Pollution Control Effort at China's River Borders: When Does Free Riding Cease?
At political boundaries, local leaders often have weak incentives to reduce polluting activity because the social costs are borne by downstream neighbors. This paper exploits a natural experiment set in China in which the central government changed the local political promotion criteria and hence incentivized local officials to reduce border pollution along specific criteria. Using a difference in difference approach, we document evidence of pollution progress with respect to targeted criteria at river boundaries. Other indicators of water quality, not targeted by the central government, do not improve after the regime shift. Using data on the economic geography of key industrial water polluters, we explore possible mechanisms.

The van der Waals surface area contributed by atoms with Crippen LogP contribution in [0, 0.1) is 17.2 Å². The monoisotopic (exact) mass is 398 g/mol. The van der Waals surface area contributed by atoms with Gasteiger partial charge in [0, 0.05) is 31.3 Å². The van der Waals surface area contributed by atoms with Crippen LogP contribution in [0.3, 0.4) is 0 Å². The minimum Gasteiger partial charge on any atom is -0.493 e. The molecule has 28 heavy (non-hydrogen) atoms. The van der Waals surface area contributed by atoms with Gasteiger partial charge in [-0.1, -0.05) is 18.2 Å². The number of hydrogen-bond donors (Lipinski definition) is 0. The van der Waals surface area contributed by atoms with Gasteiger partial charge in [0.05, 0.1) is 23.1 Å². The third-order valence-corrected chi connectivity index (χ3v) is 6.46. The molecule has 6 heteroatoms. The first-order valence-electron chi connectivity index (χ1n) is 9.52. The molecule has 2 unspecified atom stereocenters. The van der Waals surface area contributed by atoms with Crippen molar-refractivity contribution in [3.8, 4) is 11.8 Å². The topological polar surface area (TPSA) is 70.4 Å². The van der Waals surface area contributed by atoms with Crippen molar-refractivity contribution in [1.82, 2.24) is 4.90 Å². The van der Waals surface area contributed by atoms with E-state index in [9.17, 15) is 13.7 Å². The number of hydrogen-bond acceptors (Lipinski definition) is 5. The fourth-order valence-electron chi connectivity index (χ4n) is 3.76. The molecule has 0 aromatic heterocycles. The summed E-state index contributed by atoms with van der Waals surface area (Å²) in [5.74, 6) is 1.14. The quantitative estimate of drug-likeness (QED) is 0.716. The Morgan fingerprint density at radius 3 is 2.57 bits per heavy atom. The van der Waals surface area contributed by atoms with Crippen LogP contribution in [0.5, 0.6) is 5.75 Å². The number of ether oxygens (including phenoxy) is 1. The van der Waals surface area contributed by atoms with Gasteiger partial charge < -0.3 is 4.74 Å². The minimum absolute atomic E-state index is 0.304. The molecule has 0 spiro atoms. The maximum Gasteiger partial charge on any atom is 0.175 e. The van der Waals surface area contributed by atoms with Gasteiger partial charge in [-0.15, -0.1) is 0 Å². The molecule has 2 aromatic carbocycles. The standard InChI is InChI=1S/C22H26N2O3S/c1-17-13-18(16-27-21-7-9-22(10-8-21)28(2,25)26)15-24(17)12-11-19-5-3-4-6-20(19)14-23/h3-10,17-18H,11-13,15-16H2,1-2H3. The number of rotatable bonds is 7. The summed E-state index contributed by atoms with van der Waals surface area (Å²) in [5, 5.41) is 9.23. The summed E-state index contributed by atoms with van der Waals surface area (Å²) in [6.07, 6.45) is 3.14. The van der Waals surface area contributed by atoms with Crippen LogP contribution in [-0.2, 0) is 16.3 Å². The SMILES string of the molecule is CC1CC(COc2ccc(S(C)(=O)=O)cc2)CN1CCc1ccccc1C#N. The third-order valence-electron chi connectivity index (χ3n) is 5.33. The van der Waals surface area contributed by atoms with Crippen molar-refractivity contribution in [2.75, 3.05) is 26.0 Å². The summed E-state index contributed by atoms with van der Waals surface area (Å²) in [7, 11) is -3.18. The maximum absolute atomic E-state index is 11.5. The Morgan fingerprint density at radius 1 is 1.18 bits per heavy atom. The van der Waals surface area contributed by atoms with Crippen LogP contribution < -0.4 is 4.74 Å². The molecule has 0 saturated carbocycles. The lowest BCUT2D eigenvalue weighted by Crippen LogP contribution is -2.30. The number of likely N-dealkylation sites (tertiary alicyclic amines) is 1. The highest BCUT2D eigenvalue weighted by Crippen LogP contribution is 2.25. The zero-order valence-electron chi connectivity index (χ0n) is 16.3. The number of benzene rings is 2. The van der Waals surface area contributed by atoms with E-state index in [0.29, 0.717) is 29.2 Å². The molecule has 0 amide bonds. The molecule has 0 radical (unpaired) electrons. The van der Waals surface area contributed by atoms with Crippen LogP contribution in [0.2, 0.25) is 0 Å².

So, our study builds on Hilary Sigman's classic AER paper where we demonstrate the role of leaders and their power in China to change the status quo. As usual, the key issue focuses on incentives. What incentives does the leader face to address the issue? Are there unintended consequences of the new policy choices that are made?